Tanishq’s Warm Ad Featuring an Interfaith Couple is Being Labelled “Love Jihad”. Goodbye Tolerance

Social Commentary

Tanishq’s Warm Ad Featuring an Interfaith Couple is Being Labelled “Love Jihad”. Goodbye Tolerance

Illustration: Shruti Yatam

A week after calling for the boycott of Mirzapur 2 because its star Ali Fazal and co-producer Farhan Akhtar had spoken out during the anti-CAA agitation, the social media boycott crew is back. This time they’ve set their targets on jewellery brand Tanishq, whose recent ad revolving around inter-faith marriage was accused of “promoting love jihad”.

The ad, which has been shared across social media platforms, shows a Hindu woman, married to a Muslim man, preparing for a baby shower. In it, her in-laws decide to replicate all traditions as per Hindu customs, in what the company said was an attempt to showcase a “beautiful confluence of two different religions, traditions, and cultures.”

However, not everyone agreed with Tanishq, as calls for boycott soon began to grow. Many of these social media warriors claimed the advertisement was promoting “love jihad” a term that has been gaining steam in the last few years.

According to the conspiracy theory floated by Hindutva activists, “love jihad” takes place when Muslim men pretend to fall in love with women from Hindu families with the eventual goal to get them converted them to Islam.

The term started gaining steam on social media after a few cases of conversion were reported in Kerala and Karnataka, but has been discredited several times since.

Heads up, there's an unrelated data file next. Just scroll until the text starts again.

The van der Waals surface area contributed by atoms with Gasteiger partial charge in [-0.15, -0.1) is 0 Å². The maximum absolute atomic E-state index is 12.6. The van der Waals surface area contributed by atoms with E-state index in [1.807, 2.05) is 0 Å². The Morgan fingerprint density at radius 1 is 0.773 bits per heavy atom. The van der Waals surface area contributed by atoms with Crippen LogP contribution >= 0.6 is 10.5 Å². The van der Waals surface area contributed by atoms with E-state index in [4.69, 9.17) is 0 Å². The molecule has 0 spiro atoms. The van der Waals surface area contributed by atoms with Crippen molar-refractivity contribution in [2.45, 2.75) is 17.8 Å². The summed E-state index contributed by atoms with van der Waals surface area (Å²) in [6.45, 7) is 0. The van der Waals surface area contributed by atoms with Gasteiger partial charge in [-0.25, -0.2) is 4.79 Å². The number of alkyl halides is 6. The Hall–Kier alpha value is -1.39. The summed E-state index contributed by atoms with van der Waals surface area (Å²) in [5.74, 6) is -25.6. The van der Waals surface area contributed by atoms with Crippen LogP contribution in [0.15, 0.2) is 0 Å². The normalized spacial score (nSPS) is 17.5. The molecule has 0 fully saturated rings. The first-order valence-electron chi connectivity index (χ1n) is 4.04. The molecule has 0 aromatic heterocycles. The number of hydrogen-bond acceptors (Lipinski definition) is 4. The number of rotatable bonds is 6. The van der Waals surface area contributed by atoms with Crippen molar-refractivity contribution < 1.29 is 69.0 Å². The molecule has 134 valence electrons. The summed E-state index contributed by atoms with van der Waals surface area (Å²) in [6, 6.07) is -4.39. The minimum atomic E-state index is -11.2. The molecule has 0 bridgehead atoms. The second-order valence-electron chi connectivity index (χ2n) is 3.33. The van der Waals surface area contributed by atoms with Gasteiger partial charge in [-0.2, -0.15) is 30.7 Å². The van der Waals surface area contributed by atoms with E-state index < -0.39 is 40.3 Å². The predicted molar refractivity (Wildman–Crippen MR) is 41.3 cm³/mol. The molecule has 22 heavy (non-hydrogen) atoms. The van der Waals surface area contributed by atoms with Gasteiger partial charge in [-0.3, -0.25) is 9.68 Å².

On Monday, after a few bigots on social media began to allege the brand was promoting conversions, the hashtag “BoycottTanishq” was leading India’s Twitter trends. Even prominent IAS officers, and politicians registered their “outrage” on Twitter.

The worst part of this misplaced outrage is that it isn’t the first time it’s happened. In March last year, the same allegations were levelled against a Surf Excel ad.

In that ad, a young girl is seen helping her neighbour finish his namaz so he could join the Holi festivities with everyone else. However, the innocence of the ad, and the bigger meaning behind it was lost on sections of social media, which once again alleged that the brand was promoting “love jihad”.

It’s no surprise by now that Indians have a tendency to boycott everything they don’t agree with. In the last few weeks alone, social media has attempted to boycott Kapil Sharma, Akshay Kumar’s Laxmmi Bomb and Mirzapur 2. With the sheer levels of bigotry on display in this case, maybe it’s time we boycott the boycotters instead.